Lita Epstein is WalletPop's resident credit score expert. Write to her in the comments box below.
Many of the questions I receive relate to credit scores and how to improve them. There are many myths out there which I debunk below, but first let's take a look at what a credit is and who creates it. Actually there isn't just one type of credit score. The primary driving force behind most of them though is the Fair Isaac Corporation, known by most as FICO.
Each of the three credit reporting agencies has a score developed by FICO. Equifax's is called BEACON, TransUnion's is called FICO Risk Score and Experian's is called FICO II. Each one is tweaked slightly differently, so you'll find your credit score is not exactly the same at each agency, but scores are usually within 20 points of each other. If you find a greater difference, one or more of the credit agencies probably have inaccurate information in your credit file.
In addition to these three types of scores, there are new scores from Fair Isaac called NextGen. The names given to these new scores are Pinnacle (Equifax), FICO Risk Score (Experian) and Risk Score Next Gen (TransUnion).
That's not all. In addition to these scores there is scoring done for insurance companies and others designed for different types of businesses that set up a different set of parameters they want monitored. Insurance companies believe that people with a low credit score tend to file more claims, so in many states your insurance premiums can be higher if you have a low credit score.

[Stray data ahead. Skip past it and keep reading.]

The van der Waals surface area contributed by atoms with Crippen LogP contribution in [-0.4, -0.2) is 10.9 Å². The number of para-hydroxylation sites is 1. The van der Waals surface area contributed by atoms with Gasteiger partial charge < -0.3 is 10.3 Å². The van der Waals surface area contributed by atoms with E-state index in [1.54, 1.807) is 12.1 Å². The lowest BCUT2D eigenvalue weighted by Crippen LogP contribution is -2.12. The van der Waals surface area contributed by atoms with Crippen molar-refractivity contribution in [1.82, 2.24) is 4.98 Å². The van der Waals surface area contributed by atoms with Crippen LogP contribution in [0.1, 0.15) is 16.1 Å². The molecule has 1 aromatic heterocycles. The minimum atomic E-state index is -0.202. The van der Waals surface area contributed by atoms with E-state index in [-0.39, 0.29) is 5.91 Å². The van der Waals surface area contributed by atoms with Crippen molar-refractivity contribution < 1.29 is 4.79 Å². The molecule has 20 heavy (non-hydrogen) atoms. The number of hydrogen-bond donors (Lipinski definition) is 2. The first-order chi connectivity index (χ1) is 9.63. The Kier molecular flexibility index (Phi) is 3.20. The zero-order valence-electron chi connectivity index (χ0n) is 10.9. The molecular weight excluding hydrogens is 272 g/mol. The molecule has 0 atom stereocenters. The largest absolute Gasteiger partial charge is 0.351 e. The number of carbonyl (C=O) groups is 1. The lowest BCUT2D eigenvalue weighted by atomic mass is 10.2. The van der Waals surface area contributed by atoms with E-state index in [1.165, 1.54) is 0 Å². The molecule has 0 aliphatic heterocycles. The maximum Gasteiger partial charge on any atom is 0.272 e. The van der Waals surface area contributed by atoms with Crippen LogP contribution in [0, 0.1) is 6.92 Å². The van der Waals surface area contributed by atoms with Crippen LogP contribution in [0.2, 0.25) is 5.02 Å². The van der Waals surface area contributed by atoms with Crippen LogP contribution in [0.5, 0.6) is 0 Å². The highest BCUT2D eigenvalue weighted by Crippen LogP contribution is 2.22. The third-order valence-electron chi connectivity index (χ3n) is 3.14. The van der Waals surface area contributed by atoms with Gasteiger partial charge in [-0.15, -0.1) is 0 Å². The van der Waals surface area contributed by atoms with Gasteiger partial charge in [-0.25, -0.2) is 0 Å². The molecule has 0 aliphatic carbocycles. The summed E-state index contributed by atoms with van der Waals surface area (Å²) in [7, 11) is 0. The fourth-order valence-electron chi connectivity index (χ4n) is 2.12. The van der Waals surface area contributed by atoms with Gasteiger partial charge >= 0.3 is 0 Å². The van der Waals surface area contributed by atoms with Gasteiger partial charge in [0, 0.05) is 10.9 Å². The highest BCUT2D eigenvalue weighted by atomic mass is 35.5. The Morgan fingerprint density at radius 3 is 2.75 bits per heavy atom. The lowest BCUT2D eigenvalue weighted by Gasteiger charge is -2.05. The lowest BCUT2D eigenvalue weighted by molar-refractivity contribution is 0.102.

So what goes into these scores? Generally your payment history has the greatest impact. For the three key credit reporting agencies, payment history accounts for 35% of your score. The next largest piece of the credit score pie is the amount that you owe, which accounts for 30% of your score. Next in line is credit history, which makes up 15% of your final score. Applications for new credit and types of credit in your record each account for 10% of your score. So 65% of your final score is impacted by whether or not you pay your bills on time and how much you owe.
Here are some of the common myths that need debunking:
The most important thing you can do to improve your credit score is to be sure your credit report accurately reflects your credit history. If you don't know, get a free copy of your credit report from each of the credit reporting agencies. If you see any errors take the time to correct them.
Lita Epstein is the author of more than 20 books including the "Complete idiot's Guide to improving Your Credit Score."